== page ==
“Abraham will surely become a great and powerful nation, and all nations on earth will be blessed through him.” (Genesis 18:18)
Israeli Prime Minister Benjamin Netanyahu highlighted Israel’s progress in agriculture and nutrition at Expo Milan 2015 on Thursday, where he said Israel’s impact through agricultural innovations outweighs the impact of those hostile to Israel.
Millions of people worldwide—from Latin America to Africa, China and India—have benefited directly from Israel’s advancements in cultivation and nutrition, Netanyahu said at the world Expo—boycotters, be aware. (i24news)
“This is stronger than any attempt to push us to the margins, because we are center-stage in agriculture, scientific innovations, technology, and we are creating a better future for everyone,” he said.
Netanyahu also expressed optimism that Israel is playing a role in tackling the doomsday expectations that Rev. Thomas Malthus made in 1798.
“An Essay on the Principle of Population” by Malthus feared a catastrophe in the wake of an earth that could no longer sustain it rising population, resulting in famine and disease. However, the “irreversible disparity between the numbers of people and the food available” clearly has been defeated by science, Netanyahu said.
Netanyahu also noted that Israel has partnered with Italy to help Senegal improve its crop growth and agriculture. Yet, he added: “Why one? Why not twenty, why not thirty? If we pool our resources, our knowledge, our technology we can help many, many countries in Africa to not only better agriculture [but] to better life.”
Israel’s 2,370 square meter (25,500 sq ft) “Fields of Tomorrow” pavilion at Expo Milan sits in a high profile location next to Italy’s showcase. Designed with a 70-by-12-meter hanging garden by award-winning architect David Knafo, the vertical field of flowers and plants presents changing bouquets of color throughout the six-month season the Expo is open—May 1 through October 31.
Millions of visitors have seen the international exhibition since it opened, bearing witness to world innovations that highlight the theme: “Feeding the Planet, Energy for Life.” (JPost)
Each nation displays how their unique agricultural traditions have merged with new technology and innovative approaches to improve diet and sustenance, food supply chain, food safety and security, dietary education, food cooperation and healthier lifestyles.Israel’s pavilion, a mass “granary of knowledge,” links ideas about the future of agriculture with Israel’s tradition of three thousand years, “which through work, research and development has been able to transform much of its mostly arid land into fertile terrain.” (Expo2015)
“Israel in this field has been a pioneer of the world for the last 70 and more years, even before the founding of our state,” Netanyahu said at the fair.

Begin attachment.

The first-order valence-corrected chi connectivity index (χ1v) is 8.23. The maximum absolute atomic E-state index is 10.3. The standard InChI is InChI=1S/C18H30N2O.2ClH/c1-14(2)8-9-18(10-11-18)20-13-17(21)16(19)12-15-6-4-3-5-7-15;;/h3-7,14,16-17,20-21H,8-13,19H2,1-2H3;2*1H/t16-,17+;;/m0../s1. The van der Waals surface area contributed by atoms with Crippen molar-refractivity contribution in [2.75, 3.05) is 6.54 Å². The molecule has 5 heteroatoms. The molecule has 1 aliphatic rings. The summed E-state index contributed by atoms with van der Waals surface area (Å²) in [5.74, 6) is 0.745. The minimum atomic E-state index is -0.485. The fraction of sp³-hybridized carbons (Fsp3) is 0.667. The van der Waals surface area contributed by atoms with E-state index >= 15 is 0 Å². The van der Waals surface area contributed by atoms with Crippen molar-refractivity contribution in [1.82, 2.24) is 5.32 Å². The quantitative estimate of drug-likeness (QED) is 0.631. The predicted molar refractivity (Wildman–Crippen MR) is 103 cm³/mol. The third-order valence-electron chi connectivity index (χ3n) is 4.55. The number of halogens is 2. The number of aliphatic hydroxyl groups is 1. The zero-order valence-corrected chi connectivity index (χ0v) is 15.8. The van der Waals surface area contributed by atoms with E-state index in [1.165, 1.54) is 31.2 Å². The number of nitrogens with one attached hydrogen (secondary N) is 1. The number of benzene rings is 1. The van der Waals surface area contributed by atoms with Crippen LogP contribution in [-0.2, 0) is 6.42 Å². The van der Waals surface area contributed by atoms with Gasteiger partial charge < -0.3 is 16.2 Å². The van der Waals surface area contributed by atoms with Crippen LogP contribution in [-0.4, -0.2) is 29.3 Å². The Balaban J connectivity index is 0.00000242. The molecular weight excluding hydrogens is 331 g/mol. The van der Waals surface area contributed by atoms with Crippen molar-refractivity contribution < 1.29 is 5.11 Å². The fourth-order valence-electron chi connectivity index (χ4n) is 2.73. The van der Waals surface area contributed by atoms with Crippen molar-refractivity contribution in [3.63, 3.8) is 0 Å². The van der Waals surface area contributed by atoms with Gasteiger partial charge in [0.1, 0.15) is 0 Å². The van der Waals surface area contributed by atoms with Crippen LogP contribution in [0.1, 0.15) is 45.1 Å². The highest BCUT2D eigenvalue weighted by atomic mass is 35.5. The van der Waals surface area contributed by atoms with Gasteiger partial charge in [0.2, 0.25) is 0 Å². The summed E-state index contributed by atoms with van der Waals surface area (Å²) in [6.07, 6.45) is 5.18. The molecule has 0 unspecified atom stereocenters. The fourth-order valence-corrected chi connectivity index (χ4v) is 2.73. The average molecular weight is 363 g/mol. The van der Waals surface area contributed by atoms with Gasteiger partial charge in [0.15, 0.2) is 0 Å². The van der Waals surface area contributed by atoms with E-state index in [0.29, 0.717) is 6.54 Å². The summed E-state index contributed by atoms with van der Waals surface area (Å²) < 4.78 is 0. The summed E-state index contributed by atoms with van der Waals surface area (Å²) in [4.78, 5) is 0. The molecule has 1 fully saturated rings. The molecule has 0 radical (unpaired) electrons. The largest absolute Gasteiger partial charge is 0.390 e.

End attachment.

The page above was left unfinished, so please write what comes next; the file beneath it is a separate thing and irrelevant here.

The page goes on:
By embracing innovation, Israel has been able to transform sea water into one-quarter of the country’s fresh-water needs and, in recent years, has begun to process sewage for 5% of its fresh water. (Bloomberg)
“We’ve developed tremendous strides in drip irrigation, in desalinization. We’re the world’s leader in wastewater recycling. We recycle about 80% of our wastewater. I think number two is about 25%,” Netanyahu said. (PMO)
The World Economic Forum (WEF) in January named the world’s water crisis as the “no. 1 global risk based on impact to society” and the eighth most likely global risk to occur within a decade; nevertheless, Israel uniquely demonstrates how to confront such matters of life and death with science, innovation and creative thinking.
According to the WEF report, 750 million people lack access to safe drinking water; but if a Jewish country the size of New Jersey has been able to create fresh water for 2 million people a year in a dry and arid land, the world’s water crisis can be solved.
Israel’s need for salt-free water—amid unreliable rainfall and ground sources potentially compromised by over-pumping—propelled Israeli scientists and innovators to tackle the task of desalination.
“We have 10 times more population than we had when the state was founded 67 years ago and we have half the rainfall. Yet Israel has no water problems because we were able to solve this with all these techniques,” Netanyahu said Thursday.
Beyond solving their nation’s own problems, Israeli companies, such as IDE Technologies, are sharing their knowledge and new technologies with the rest of the world. This year, IDE Technologies began building a desalination plant near San Diego to tackle California’s drought. (USA Today)
Netanyahu affirmed Israel’s commitment to tikkun olam, repairing the world: “We are prepared and are doing our share to partake this information with people everywhere around the world, so they can have water, they can have crops, they can have cows that give a lot more milk and many, many other things that offer the betterment for mankind.”
Will Israel be the solution to the world’s water crisis?
In the physical, quite possibly.
In the spiritual, according to prophecy, the New Jerusalem will ultimately be the location of “the river of the water of life, as clear as crystal, flowing from the throne of God and of the Lamb down the middle of the great street of the city.” (Revelation 22:1)
And in this great city, Israel’s agricultural blessings will continue to bear fruit among the nations: “On each side of the river stood the tree of life, bearing twelve crops of fruit, yielding its fruit every month. And the leaves of the tree are for the healing of the nations.” (Revelation 22:2)